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Isaiah Meyer-Crothers releases statement on Mitchell Miller's bullying: 'I can't take more of this'

Boston Bruins president Cam Neely said Monday that the team should have "dug deeper" on Miller's bullying.
Credit: WTOL 11

BOSTON — The victim of Mitchell Miller's bullying has released his first statement since the controversial prospect was signed -- and then had his contract rescinded -- by the Boston Bruins.

This is also the first time since Miller, from Sylvania, Ohio, was initially picked by the Arizona Coyotes in the 2020 NHL Entry Draft that Isaiah Meyer-Crothers himself has addressed the bullying.

Miller pleaded guilty at age 14 to one count of assault and one count of violation of the Ohio Safe Schools Act following an incident in 8th grade at McCord Junior High, which led to Miller's 2016 juvenile conviction in Lucas County Juvenile Court. The charges were filed by Sylvania police.

Miller and another teenager were convicted for making 14-year-old Meyer-Crothers, a Black classmate whose mother described as functioning at a 10-year-old level, eat a candy push pop after wiping it in a bathroom urinal, and surveillance video showed them kicking and punching him.

The Arizona Coyotes renounced Miller's rights three weeks after the 2020 draft

"What we learned does not align with the core values and vision for our organization and leads to our decision to renounce our draft rights," Coyotes' president Xavier Gutierrez said in a statement at the time.

As reported by ESPN, Miller was subsequently dropped by the University of North Dakota hockey program before his freshman season began. Last season, Miller returned to play his final year of junior hockey eligibility with the Tri-City Storm.

Bruins president Cam Neely said the team signed Miller after weeks of evaluation and "careful consideration of the facts as we were aware of them: that at 14-years-old he made a poor decision that led to a juvenile conviction."

Miller, now 20 years old, was offered a contract based on the belief that the juvenile conviction was an “isolated incident” and Miller was “committed to ongoing personal development.”

In his statement released Wednesday, Meyer-Crothers said that he was bullied by Miller since the first grade, which included both physical bullying and racial slurs.

While Miller and his agent have said that he has apologized to Meyer-Crothers, which was a condition of the Bruins offering Miller the contract, Meyer-Crothers claims the apology went much differently.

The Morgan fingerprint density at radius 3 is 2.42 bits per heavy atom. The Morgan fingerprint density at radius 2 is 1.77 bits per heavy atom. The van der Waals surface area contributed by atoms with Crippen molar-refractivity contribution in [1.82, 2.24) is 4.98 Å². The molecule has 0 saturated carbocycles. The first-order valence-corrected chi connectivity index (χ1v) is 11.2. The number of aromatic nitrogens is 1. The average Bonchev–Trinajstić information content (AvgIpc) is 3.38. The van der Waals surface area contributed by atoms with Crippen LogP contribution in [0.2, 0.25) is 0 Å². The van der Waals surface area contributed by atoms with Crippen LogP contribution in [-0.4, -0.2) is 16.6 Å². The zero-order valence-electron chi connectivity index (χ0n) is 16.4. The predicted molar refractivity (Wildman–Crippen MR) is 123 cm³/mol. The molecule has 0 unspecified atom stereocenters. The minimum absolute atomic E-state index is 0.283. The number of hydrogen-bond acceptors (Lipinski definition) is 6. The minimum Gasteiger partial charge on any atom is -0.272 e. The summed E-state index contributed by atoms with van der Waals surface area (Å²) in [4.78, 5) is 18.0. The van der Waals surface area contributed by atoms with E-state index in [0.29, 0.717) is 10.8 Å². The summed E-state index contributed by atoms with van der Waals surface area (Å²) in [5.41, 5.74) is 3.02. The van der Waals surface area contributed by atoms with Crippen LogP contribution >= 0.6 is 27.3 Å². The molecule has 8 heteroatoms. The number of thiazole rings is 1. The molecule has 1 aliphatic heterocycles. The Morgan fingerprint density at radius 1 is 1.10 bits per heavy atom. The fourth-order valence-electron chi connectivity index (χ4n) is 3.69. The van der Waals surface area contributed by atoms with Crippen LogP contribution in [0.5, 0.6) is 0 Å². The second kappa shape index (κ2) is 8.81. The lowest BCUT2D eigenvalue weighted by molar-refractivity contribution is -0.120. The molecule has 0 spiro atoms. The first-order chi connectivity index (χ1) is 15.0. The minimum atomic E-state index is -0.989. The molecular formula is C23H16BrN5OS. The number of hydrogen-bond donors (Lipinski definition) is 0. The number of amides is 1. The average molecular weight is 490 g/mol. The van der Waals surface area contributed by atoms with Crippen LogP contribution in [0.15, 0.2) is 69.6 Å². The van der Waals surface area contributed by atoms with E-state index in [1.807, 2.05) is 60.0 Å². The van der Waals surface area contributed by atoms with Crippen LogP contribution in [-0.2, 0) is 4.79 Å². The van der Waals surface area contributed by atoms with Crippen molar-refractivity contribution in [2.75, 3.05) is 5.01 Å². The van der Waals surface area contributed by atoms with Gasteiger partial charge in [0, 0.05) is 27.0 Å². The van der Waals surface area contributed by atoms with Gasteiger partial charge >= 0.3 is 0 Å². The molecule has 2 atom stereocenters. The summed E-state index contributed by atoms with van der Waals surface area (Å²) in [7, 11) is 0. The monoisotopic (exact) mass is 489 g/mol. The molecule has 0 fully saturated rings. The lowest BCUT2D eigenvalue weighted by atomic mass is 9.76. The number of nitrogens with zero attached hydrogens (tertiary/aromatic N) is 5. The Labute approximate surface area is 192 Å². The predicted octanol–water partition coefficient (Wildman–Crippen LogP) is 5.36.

Here is Meyer-Crothers' statement as released through the Hockey Diversity Alliance on Wednesday:

"I am Isaiah Meyer-Crothers. I would like to make a statement.

I have been bullied since I was in 1st grade.

There were not many Black kids at my school. I was called 'brownie' and 'n-----.'
Kids said my Black mom and dad didn't love me and that's why I have white parents.

Mitchell used to ask me to sit with him on the bus and then he and his friends would punch me in the head. This happened my whole time at school.

When I went to Junior High Mitchell would spit in my face and call me a N word. I stopped telling because they called me a snitch and I would get made fun of. I had to say I was 'his n-----' to sit at his table and he made me clean the whole table. He threw food at my face. I was called 'n-----' every day.

The office would tell me to stay away from him because he wasn't my friend.

Once he got expelled from school, his friends started bullying me.

He pretended to be my friend and made me do things I didn't want to do. In junior high, I got beat up by him.

Everyone thought he was cool, but I don't see how someone can be cool when you pick on someone and bully someone your entire life.

Middle of October, I was being texted constantly everyday and till I answered a Snapchat and IG message from Mitchell Miller. He asked me why I always have my parents doing stuff for me and why I can't speak for myself.

I told him I don't care what my parents say I'm old enough to speak for myself.

He told me he was sorry and [that the apology] didn't involve hockey.

He told me he was doing stuff in the community and helping the youth and he wanted to be my friend.

I told him, 'That's cool but where is the proof though?'

He didn't give me any [proof].

All the lies I have been told from him for so many years I don't believe what Mitchell told me.

He kept asking me to be his friend and that he has changed over the years from what he did.

I told him, 'I'm not just gonna be your friend after all you did to me.'

I am now getting messages on social media from people calling me 'a slow, retarded assclown' and 'you stupid n-----,' saying that 'I need help.'

Mitchell isn't my friend. It hurts my heart what he did to me.

So I just wanted to tell everyone -- when Mitchell says we're friends it isn't true.
I can't take more of this."

Miller's agent, Eustace King, released a statement Sunday morning, the day after NHL commissioner Gary Bettman declared Miller ineligible to play in the league.